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03/27/2020
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New findings from ESET demonstrate how scammers are trying to exploit high death counts in Italy and Spain. Google caught fewer government phishing attempts last year, but that's not good news. And Cofense drops coronavirus tests. This is CyberScoop for Friday, March 27.

Italy and Spain don't need this right now

Attackers laced mobile apps with malware to try to steal data from, or otherwise compromise, Italian and Spanish residents looking for updates on the pandemic, according to Slovakian antivirus firm ESET. The malicious apps posed as legitimate ones offering updates on the spread of the novel coronavirus and how to assess your risk of infection. The apps were available for download for a couple days, Stefanko said. It is unclear how many people downloaded them. The malicious app targeting Spanish users is no longer available; it is unclear whether the Italian app is still online. Sean Lyngaas has the story.


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Google catches North Korean, Iranian hackers posing as media

Google’s Threat Analysis Group, which tries to stop state-sponsored hacking, sent nearly 40,000 warnings in 2019 to users alerting them that they were the target of a government-backed phishing attempt. That figure is down by nearly 25% from 2018, the company said in a blog post Thursday. One-in-five of the accounts targeted in 2019 was targeted multiple times. The hackers behind the most recent wave of attacks were often from Iran or North Korea, masquerading as reporters to build trust with a target, then try to break into their accounts or fabricate an idea for an article. Jeff Stone has more on the trend.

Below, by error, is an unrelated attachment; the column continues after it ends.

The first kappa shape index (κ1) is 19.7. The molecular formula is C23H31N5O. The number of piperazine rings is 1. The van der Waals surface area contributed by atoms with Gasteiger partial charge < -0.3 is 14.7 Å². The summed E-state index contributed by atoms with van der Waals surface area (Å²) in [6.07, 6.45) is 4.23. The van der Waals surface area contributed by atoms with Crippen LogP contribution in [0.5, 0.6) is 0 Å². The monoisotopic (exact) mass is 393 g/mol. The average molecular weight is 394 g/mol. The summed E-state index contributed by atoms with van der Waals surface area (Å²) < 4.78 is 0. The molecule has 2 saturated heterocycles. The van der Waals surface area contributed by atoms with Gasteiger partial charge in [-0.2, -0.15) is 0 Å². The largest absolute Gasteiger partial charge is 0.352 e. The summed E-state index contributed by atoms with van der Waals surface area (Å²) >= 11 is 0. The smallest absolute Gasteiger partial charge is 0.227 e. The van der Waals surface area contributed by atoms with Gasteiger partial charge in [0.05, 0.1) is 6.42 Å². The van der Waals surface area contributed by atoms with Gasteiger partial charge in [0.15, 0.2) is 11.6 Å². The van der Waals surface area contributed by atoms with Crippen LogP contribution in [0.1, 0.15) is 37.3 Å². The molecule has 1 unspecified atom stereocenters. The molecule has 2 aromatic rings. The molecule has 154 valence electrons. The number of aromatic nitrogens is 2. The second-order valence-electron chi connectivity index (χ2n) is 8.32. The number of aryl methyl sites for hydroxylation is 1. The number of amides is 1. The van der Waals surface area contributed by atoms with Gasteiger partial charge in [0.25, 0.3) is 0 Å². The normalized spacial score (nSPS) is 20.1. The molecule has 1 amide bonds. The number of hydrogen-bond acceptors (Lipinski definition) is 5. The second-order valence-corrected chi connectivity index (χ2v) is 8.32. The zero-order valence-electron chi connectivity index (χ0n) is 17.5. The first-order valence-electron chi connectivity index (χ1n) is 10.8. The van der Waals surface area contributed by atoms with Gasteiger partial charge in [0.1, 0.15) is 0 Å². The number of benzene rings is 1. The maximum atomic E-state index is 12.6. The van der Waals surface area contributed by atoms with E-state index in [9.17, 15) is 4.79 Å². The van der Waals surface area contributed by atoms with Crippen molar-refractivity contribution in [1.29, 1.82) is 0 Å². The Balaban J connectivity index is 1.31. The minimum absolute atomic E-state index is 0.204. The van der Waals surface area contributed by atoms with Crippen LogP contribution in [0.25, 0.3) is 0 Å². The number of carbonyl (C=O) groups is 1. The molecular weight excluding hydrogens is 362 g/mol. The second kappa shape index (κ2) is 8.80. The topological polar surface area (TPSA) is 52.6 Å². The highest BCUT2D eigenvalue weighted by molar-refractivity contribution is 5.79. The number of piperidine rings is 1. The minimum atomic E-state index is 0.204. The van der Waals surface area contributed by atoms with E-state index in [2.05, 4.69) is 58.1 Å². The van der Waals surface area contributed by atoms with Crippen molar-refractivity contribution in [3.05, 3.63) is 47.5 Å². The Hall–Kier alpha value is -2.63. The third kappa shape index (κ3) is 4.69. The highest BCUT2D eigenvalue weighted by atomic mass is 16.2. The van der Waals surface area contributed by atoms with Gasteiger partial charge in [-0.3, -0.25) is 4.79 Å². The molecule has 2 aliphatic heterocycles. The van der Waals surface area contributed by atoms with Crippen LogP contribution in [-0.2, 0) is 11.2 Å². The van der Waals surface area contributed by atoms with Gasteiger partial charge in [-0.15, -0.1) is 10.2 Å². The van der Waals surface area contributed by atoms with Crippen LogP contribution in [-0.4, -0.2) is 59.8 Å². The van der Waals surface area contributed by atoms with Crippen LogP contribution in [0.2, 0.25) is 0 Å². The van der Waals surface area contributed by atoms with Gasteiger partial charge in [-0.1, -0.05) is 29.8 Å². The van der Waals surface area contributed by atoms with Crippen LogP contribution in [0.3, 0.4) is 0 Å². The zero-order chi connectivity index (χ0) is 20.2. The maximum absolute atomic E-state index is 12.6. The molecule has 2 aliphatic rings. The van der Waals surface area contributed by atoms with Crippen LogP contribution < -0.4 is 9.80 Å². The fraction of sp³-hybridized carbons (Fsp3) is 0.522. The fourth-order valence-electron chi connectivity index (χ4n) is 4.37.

'Pass' on the COVID-19 phishing exercises

Cofense says it has removed all COVID-19-themed spearphishing templates from its repository of attacks, and the Virginia-based company is recommending other organizations join it in a pledge to avoid using the global health crisis as fodder. Like other anti-phishing companies, Cofense sends fake emails to its customers to see if employees click on corrupted links or file attachments. “During a time when fears are justifiably running high, we believe it is wrong to confuse employees and exacerbate concerns further. We call upon the industry and organizations to join us in practicing socially responsible awareness training through thoughtful communication and education – not phish ‘testing,’” the company pledged. Shannon Vavra covered the news.


How enterprises are cleaning up their cyber tools

Tanium’s CISO of the Americas Chris Hallenbeck talks with CyberScoop Editor-in-Chief Greg Otto about enterprises that are working to clean up their cybersecurity portfolio. Hallenbeck says companies are getting rid of the tools they may have, but never use. By doing that, CISOs help not only save money, but create better cybersecurity architectures for their company. Watch here.


How do you find a ransomware gang on the dark web?

In this episode of Securiosity, Greg Otto talks with Adam Darrah, director of intelligence at Vigilante, about hacker gangs on the dark web, how they run their ransomware operations, and if the cybersecurity community get ever get past the mindset of shaming victims when they are hit with a breach. Listen here.


Tweet Of The Day

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A rare bit of good news: Scammers make big typos, too.


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